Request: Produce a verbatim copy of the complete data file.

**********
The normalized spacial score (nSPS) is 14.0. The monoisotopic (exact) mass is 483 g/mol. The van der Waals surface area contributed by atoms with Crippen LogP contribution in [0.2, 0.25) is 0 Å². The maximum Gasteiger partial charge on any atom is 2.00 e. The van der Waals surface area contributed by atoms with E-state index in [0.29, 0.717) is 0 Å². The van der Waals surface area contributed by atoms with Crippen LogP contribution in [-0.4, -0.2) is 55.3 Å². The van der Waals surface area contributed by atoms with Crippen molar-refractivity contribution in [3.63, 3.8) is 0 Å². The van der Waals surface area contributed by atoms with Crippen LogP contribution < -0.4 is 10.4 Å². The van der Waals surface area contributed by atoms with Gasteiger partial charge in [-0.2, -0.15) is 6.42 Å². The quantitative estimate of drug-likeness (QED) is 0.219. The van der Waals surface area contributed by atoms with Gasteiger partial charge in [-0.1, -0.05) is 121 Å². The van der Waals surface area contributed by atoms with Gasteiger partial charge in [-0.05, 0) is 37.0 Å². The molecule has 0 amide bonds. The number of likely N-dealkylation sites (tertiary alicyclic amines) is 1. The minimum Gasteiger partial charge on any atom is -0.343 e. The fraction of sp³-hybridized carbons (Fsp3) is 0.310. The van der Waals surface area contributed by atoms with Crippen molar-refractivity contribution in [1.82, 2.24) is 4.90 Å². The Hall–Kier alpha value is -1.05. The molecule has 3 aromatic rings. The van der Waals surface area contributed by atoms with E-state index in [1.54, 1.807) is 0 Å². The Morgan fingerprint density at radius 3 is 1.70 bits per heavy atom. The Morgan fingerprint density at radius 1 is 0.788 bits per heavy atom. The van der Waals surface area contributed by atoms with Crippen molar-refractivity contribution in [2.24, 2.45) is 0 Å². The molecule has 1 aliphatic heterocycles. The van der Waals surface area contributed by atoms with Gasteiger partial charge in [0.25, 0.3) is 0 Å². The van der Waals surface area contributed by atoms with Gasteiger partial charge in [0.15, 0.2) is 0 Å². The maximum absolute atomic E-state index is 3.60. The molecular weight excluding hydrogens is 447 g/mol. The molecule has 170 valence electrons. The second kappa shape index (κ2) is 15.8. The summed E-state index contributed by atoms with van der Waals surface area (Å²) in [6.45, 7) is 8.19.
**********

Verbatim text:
The normalized spacial score (nSPS) is 14.0. The monoisotopic (exact) mass is 483 g/mol. The van der Waals surface area contributed by atoms with Crippen LogP contribution in [0.2, 0.25) is 0 Å². The maximum Gasteiger partial charge on any atom is 2.00 e. The van der Waals surface area contributed by atoms with E-state index in [0.29, 0.717) is 0 Å². The van der Waals surface area contributed by atoms with Crippen LogP contribution in [-0.4, -0.2) is 55.3 Å². The van der Waals surface area contributed by atoms with Crippen molar-refractivity contribution in [3.63, 3.8) is 0 Å². The van der Waals surface area contributed by atoms with Crippen LogP contribution < -0.4 is 10.4 Å². The van der Waals surface area contributed by atoms with Gasteiger partial charge in [-0.2, -0.15) is 6.42 Å². The quantitative estimate of drug-likeness (QED) is 0.219. The van der Waals surface area contributed by atoms with Gasteiger partial charge in [-0.1, -0.05) is 121 Å². The van der Waals surface area contributed by atoms with Gasteiger partial charge in [-0.05, 0) is 37.0 Å². The molecule has 0 amide bonds. The number of likely N-dealkylation sites (tertiary alicyclic amines) is 1. The minimum Gasteiger partial charge on any atom is -0.343 e. The fraction of sp³-hybridized carbons (Fsp3) is 0.310. The van der Waals surface area contributed by atoms with Crippen molar-refractivity contribution in [1.82, 2.24) is 4.90 Å². The Hall–Kier alpha value is -1.05. The molecule has 3 aromatic rings. The van der Waals surface area contributed by atoms with E-state index in [1.54, 1.807) is 0 Å². The Morgan fingerprint density at radius 3 is 1.70 bits per heavy atom. The Morgan fingerprint density at radius 1 is 0.788 bits per heavy atom. The van der Waals surface area contributed by atoms with Crippen molar-refractivity contribution in [2.24, 2.45) is 0 Å². The molecule has 1 aliphatic heterocycles. The van der Waals surface area contributed by atoms with Gasteiger partial charge in [0.25, 0.3) is 0 Å². The van der Waals surface area contributed by atoms with Gasteiger partial charge in [0.15, 0.2) is 0 Å². The maximum absolute atomic E-state index is 3.60. The molecular weight excluding hydrogens is 447 g/mol. The molecule has 170 valence electrons. The second kappa shape index (κ2) is 15.8. The summed E-state index contributed by atoms with van der Waals surface area (Å²) in [6.45, 7) is 8.19.